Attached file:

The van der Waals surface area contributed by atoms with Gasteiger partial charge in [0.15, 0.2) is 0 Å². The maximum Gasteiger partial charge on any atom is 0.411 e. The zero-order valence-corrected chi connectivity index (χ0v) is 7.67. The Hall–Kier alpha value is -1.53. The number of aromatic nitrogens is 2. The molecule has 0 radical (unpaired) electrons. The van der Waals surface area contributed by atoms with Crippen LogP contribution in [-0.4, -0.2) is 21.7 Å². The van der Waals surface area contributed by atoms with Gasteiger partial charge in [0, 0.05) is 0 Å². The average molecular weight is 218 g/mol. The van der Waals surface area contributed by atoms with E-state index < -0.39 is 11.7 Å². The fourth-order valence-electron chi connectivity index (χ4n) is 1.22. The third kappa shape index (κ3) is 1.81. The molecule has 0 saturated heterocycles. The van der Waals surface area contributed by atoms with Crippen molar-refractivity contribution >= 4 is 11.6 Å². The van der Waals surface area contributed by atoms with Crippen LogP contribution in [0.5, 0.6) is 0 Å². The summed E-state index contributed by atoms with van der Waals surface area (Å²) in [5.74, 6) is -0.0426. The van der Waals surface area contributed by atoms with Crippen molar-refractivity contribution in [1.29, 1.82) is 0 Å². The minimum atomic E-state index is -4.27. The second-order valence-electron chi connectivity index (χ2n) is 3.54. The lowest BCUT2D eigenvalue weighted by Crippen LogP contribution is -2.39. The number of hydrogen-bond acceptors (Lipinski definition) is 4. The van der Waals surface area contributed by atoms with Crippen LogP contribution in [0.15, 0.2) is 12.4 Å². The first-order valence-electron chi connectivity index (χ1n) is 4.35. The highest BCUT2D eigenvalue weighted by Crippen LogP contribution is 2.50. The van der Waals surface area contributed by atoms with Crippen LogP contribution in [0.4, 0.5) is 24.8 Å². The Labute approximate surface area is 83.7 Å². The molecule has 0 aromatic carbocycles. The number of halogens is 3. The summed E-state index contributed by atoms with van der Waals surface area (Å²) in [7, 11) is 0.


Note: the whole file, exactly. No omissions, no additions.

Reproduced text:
The van der Waals surface area contributed by atoms with Gasteiger partial charge in [0.15, 0.2) is 0 Å². The maximum Gasteiger partial charge on any atom is 0.411 e. The zero-order valence-corrected chi connectivity index (χ0v) is 7.67. The Hall–Kier alpha value is -1.53. The number of aromatic nitrogens is 2. The molecule has 0 radical (unpaired) electrons. The van der Waals surface area contributed by atoms with Crippen LogP contribution in [-0.4, -0.2) is 21.7 Å². The van der Waals surface area contributed by atoms with Gasteiger partial charge in [0, 0.05) is 0 Å². The average molecular weight is 218 g/mol. The van der Waals surface area contributed by atoms with E-state index < -0.39 is 11.7 Å². The fourth-order valence-electron chi connectivity index (χ4n) is 1.22. The third kappa shape index (κ3) is 1.81. The molecule has 0 saturated heterocycles. The van der Waals surface area contributed by atoms with Crippen molar-refractivity contribution >= 4 is 11.6 Å². The van der Waals surface area contributed by atoms with Crippen LogP contribution in [0.5, 0.6) is 0 Å². The summed E-state index contributed by atoms with van der Waals surface area (Å²) in [5.74, 6) is -0.0426. The van der Waals surface area contributed by atoms with Crippen molar-refractivity contribution in [1.29, 1.82) is 0 Å². The minimum atomic E-state index is -4.27. The second-order valence-electron chi connectivity index (χ2n) is 3.54. The lowest BCUT2D eigenvalue weighted by Crippen LogP contribution is -2.39. The number of hydrogen-bond acceptors (Lipinski definition) is 4. The van der Waals surface area contributed by atoms with Crippen LogP contribution in [0.15, 0.2) is 12.4 Å². The first-order valence-electron chi connectivity index (χ1n) is 4.35. The highest BCUT2D eigenvalue weighted by Crippen LogP contribution is 2.50. The van der Waals surface area contributed by atoms with Crippen LogP contribution in [0.4, 0.5) is 24.8 Å². The Labute approximate surface area is 83.7 Å². The molecule has 0 aromatic carbocycles. The number of halogens is 3. The summed E-state index contributed by atoms with van der Waals surface area (Å²) in [7, 11) is 0.